Walk the Line, P: Day in the Life

by Sara Zeidan

A few days ago we reached Station Papa, the farthest point on Line P, marking the end of our vigorous sampling and are currently steaming back to shore.

A conductivity, temperature, and depth (commonly referred to as a CTD) rosette with water sampling bottles on the upper portion that can be remotely triggered during the “cast” or lowering through the water. Electronic sensors measuring conductivity (a prime factor in calculating salinity) temperature, and pressure (which is easily converted to depth) are among other common pieces of equipment beneath the water sampling bottles. Depending on the CTD package, other sensors may include dissolved oxygen, water clarity, and sunlight.

The past week has been very busy, but I’ve really been enjoying life at sea. My watch shifts have been from 12:00 – 6:00 pm, and we usually reach a lot of stations during this time. Prior to reaching a station we have to organize and label all the bottles for sampling. Once we reach the station we always send a rosette down, occasionally a bongo, and once the rosette returns we sample away. Sampling the rosette, although a simple task, has been one of my favorite things during my experience. It’s really interesting to feel how cold the water can be at 2000m deep compared to surface water samples. We even had a playlist put together, where everyone pitched in a few songs, and had it going while we had hours of sampling at Station Papa.

A bongo net used for sampling zooplankton (microscopic animals) in the water column. (credit CALCOFI)

Usually after my watch I stay up from 6:00 pm-12:00 am to monitor cesium samples filter though the resin and take care of other work. Although a slow task, it’s important to make sure the system doesn’t clog up or have any air run through it for too long. It’s quite a handful when you have six samples filtering through all at once. Richard usually takes my place after this and I head to sleep.

Breakfast is at 6:00, which I occasionally wake up for, but I usually wake up around 9:00am and work out. The gym on the ship has a lot more than I expected; a treadmill, elliptical, bicycle, rowing machine and a whole array of weight machines. When it gets rough outside, working out is more humorous than anything. Lunch is usually served around 11:30 then dinner around 5:00pm and the food has been outstanding. We usually get a little menu to choose from, and as a vegetarian everything has been exceptionally pleasing with some great options such as tofu stir-fry, chili, veggie burgers and much more.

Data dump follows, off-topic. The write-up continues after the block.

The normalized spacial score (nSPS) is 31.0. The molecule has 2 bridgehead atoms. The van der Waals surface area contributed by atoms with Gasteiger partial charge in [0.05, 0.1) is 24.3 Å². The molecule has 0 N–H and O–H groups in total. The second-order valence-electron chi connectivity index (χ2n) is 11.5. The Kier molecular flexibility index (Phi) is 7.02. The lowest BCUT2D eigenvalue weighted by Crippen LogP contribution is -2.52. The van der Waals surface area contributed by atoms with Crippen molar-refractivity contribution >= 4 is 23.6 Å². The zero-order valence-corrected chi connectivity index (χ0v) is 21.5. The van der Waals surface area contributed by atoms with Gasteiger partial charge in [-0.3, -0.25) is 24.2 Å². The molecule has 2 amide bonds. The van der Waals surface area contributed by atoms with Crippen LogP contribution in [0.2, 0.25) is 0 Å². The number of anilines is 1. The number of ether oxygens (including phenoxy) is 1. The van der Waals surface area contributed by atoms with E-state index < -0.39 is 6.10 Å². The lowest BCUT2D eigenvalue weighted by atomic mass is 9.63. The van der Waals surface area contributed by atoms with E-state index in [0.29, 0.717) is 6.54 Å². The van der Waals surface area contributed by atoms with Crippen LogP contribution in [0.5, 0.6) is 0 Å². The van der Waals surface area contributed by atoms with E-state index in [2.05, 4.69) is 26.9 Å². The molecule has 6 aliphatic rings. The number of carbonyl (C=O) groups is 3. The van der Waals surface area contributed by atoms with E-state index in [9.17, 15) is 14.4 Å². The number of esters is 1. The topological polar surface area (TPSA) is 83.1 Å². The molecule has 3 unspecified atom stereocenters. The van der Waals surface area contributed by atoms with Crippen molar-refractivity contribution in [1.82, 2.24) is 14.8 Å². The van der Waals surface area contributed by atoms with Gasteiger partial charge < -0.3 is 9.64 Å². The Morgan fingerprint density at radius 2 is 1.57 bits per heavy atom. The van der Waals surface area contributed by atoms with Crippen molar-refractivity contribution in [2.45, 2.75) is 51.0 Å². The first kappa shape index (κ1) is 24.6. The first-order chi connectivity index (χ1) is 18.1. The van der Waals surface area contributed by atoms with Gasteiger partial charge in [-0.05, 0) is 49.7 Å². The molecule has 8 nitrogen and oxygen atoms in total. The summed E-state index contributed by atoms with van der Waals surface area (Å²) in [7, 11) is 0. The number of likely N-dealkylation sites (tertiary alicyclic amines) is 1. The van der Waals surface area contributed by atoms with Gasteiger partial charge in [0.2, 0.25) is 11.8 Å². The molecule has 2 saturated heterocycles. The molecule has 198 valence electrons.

An example of a shrunken styrofoam cup. The process is a time honored oceanographic tradition.

The science and ship crew have all become one giant family and we’ve all been having a really great time so far. There’s an ongoing cribbage tournament, board games and dart games all to pass the time. A few of us have managed to get together later at night and have some movie nights or binge watch some TV shows. We all made cups shrink, where we took Styrofoam cups and decorated them. We then sent them down 4250 m with the rosette at Station Papa, and they all came up a fraction of the size they once were. We’ve seen a few whales from afar, had a bird crash on deck and recently some dolphins playfully swam beside the ship as we sailed. We’ve also managed to catch a few tuna, wash and cut them up later for dinner. On clear nights, if we’re lucky, we can see the Milky Way.

It’s also been really great to see what other scientists are working on; many are PhD or masters students, or are working with the Institute of Ocean Sciences and other oceanographic institution. Many people treat their water samples from the rosette differently. Some test for alkalinity and pH in relation to ocean acidification, others test for oxygen and nutrient levels for primary and secondary productivity. A lot of samples are filtered through to eat the water for certain components such as chlorophyll. We also had to replace a mooring, which helped collect noise beneath the ocean.

As we steam back to shore everything has calmed down and everyone has more time to relax from all the work over the past few weeks. It’s a bittersweet feeling returning back to shore, but I’m making sure to enjoy every single moment before this cruise is over!

Other posts from Line P in 2016: The Plan, Out to Sea, Big Blue, Day in the Life

3 thoughts on “Walk the Line, P: Day in the Life”

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